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Game Review


Author: Greg Lam
Pair-of-Dice Games
Game ©2001 Pair-of-Dice Games
game start

2 Players30 minutes


Knock your opponent's pieces off of the main play area before they knock your pieces out.


To begin, each player takes their colored dice and sets them up as pictured. This is a standard set up. Players have 4 four-sided dice (d4), 3 six-sided dice (d6), and 2 eight-sided dice (d8). If you look carefully, the players are set up in mirror image of each other to begin.

The number on each die determines the number of spaces a die may move -- e.g. a die with a 3 showing may move three spaces. The goal of the game is to bump five of your opponent's dice off of the play field and into the gutter.

Players take turns moving one of their dice each turn (see Our Opinion section of this review).

When a die that is being moved bumps into another die, the first die ceases motion, and the remainder of the movement from the original die continues with the bumped die. any number of dice may be in a chain-reaction bump. The last die to have been bumped is re-rolled at the end of movement.

When a die has been bumped into the gutter, it may still be moved, but cannot leave the gutter. This allows for dice in the gutter to block other dice from being knocked out.

The rules for this game are brief, but need to be read for the illustration of how the dice are affected by bumping.

game in play

Winning Conditions:

  • The player who knocks five of the opponent's dice into the gutter first wins.

Our Opinion:

Thumbs Down!This game was interesting in terms of strategy -- and in random chance. It's balance gets thrown off by the re-rolling of bumped dice. Bad dice rolls can be a serious detriment to the player with a superior strategy.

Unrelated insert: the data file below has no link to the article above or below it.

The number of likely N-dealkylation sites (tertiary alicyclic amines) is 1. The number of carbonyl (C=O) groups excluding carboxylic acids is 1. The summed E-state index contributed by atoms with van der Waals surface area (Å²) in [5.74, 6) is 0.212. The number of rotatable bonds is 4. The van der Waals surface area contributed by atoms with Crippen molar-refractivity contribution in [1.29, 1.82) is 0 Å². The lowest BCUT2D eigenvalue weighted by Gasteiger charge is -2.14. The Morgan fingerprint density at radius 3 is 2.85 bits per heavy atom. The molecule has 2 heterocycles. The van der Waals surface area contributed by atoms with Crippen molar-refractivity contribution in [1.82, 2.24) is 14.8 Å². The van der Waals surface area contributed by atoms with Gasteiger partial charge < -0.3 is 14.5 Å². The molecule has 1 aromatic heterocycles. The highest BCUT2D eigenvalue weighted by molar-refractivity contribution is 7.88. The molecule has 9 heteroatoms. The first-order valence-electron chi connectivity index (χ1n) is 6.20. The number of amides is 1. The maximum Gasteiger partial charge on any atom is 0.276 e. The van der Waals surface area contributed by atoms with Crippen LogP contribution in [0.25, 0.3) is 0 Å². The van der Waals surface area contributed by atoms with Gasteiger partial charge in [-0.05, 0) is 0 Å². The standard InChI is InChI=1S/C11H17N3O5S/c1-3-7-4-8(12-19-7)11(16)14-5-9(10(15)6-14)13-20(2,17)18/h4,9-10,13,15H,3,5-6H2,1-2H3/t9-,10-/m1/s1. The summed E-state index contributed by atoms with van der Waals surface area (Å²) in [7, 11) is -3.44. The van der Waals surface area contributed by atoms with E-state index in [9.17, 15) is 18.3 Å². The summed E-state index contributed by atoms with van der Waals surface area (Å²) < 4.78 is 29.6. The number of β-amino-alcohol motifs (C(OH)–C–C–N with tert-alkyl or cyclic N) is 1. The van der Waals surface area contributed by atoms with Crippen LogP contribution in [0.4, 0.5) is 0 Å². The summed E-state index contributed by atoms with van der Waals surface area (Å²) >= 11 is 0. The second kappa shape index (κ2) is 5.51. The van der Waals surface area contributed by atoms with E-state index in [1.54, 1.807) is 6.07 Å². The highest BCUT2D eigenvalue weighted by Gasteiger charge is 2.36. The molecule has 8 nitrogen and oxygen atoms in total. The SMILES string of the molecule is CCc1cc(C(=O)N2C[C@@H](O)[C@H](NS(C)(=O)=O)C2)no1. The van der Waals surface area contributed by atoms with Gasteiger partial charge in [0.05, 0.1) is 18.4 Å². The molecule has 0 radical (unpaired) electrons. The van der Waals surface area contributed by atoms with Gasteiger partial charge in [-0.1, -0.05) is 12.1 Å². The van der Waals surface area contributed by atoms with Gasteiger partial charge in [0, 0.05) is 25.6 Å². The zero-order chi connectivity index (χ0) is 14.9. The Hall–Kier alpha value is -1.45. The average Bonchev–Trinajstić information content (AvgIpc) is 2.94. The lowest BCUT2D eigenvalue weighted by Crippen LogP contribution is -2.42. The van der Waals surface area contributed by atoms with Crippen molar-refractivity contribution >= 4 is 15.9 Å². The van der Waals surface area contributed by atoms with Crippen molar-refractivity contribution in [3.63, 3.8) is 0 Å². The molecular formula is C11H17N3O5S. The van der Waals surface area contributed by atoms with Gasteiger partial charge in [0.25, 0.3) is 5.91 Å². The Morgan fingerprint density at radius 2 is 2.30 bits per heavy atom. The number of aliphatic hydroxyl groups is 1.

To start, we had a minor problem with the rules. The rules are usually distinct when referring to a single "die" versus the plural "dice." Our minor concern is within the movement rules which state, "Players take turns moving their dice." In this case it looks like "dice" is plural, so the number of dice are allowed to be moved per turn is left in question. Once we agreed that they intend to limit players to one die move per player's turn, we proceeded to play. The remainder of the rules accurately describe what you must know in order to play.

We concluded that one of the best tactics in the game is to place a piece in the middle of the board with a large number on it -- from here, any other piece you bump will almost certainly be sent to the gutter. When we succeeded in doing this, the game moved quickly -- defense against this strategy is very difficult once it has been established. In essence, when both players realize the importance of this strategy, the middle of the play area becomes a mosh pit for dice. Given the name of the game, I'd say that this speaks well of the intended design.

The main problem the Zombies had with this game was that it felt a lot like chess, but is missing the option for multiple strategies. The game strategy was interesting at first, but unless you really like to play this style of game, it didn't stay fun. We noted that picking up and re-rolling dice lead to potential misplacement of the dice, and a bad die roll really impedes your strategy. Speaking as the unlucky player who rolled almost exclusively ones and twos, the random factor eliminated me from playing well. If you like chess style games for strategy, and strategy only -- avoid this game. If you like chess, but want a substitute with a strategic ability equalizer (the random dice) this might appeal to you.

As for our copy, I plan to hang onto it and bring it out on the occasion that I want to play this variant of a strategy game. It won't be often, but when I want it, it's a reasonable game.

Where to buy:

Pair-of-Dice Games' Web site is the easiest place to buy this game (unless you live in Massachusetts)-- As of August 2002, the game costs about $14.

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